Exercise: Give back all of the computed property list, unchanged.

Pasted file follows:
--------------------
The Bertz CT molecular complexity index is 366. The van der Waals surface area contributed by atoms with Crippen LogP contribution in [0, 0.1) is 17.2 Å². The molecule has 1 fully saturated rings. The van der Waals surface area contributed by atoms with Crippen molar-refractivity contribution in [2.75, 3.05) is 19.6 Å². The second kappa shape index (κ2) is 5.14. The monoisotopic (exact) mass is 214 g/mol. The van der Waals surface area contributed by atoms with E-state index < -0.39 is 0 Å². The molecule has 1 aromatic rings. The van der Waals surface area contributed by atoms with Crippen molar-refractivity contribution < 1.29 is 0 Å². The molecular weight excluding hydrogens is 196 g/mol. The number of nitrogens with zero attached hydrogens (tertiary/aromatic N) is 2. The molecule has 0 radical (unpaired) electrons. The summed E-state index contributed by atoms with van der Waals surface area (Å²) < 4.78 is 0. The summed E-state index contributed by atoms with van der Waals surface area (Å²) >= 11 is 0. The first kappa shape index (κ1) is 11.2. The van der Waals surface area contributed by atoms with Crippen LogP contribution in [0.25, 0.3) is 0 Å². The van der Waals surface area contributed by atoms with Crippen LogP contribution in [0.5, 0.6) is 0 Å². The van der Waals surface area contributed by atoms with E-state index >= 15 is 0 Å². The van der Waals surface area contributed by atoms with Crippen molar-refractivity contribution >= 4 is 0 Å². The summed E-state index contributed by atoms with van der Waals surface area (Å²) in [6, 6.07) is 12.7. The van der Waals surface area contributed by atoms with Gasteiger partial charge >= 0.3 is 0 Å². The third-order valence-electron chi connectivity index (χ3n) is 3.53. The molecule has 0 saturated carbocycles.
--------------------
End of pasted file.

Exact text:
The Bertz CT molecular complexity index is 366. The van der Waals surface area contributed by atoms with Crippen LogP contribution in [0, 0.1) is 17.2 Å². The molecule has 1 fully saturated rings. The van der Waals surface area contributed by atoms with Crippen molar-refractivity contribution in [2.75, 3.05) is 19.6 Å². The second kappa shape index (κ2) is 5.14. The monoisotopic (exact) mass is 214 g/mol. The van der Waals surface area contributed by atoms with E-state index < -0.39 is 0 Å². The molecule has 1 aromatic rings. The van der Waals surface area contributed by atoms with Crippen molar-refractivity contribution < 1.29 is 0 Å². The molecular weight excluding hydrogens is 196 g/mol. The number of nitrogens with zero attached hydrogens (tertiary/aromatic N) is 2. The molecule has 0 radical (unpaired) electrons. The summed E-state index contributed by atoms with van der Waals surface area (Å²) < 4.78 is 0. The summed E-state index contributed by atoms with van der Waals surface area (Å²) >= 11 is 0. The first kappa shape index (κ1) is 11.2. The van der Waals surface area contributed by atoms with Crippen LogP contribution in [0.25, 0.3) is 0 Å². The van der Waals surface area contributed by atoms with Crippen LogP contribution in [0.5, 0.6) is 0 Å². The van der Waals surface area contributed by atoms with E-state index >= 15 is 0 Å². The van der Waals surface area contributed by atoms with Crippen molar-refractivity contribution >= 4 is 0 Å². The summed E-state index contributed by atoms with van der Waals surface area (Å²) in [6, 6.07) is 12.7. The van der Waals surface area contributed by atoms with Gasteiger partial charge >= 0.3 is 0 Å². The third-order valence-electron chi connectivity index (χ3n) is 3.53. The molecule has 0 saturated carbocycles.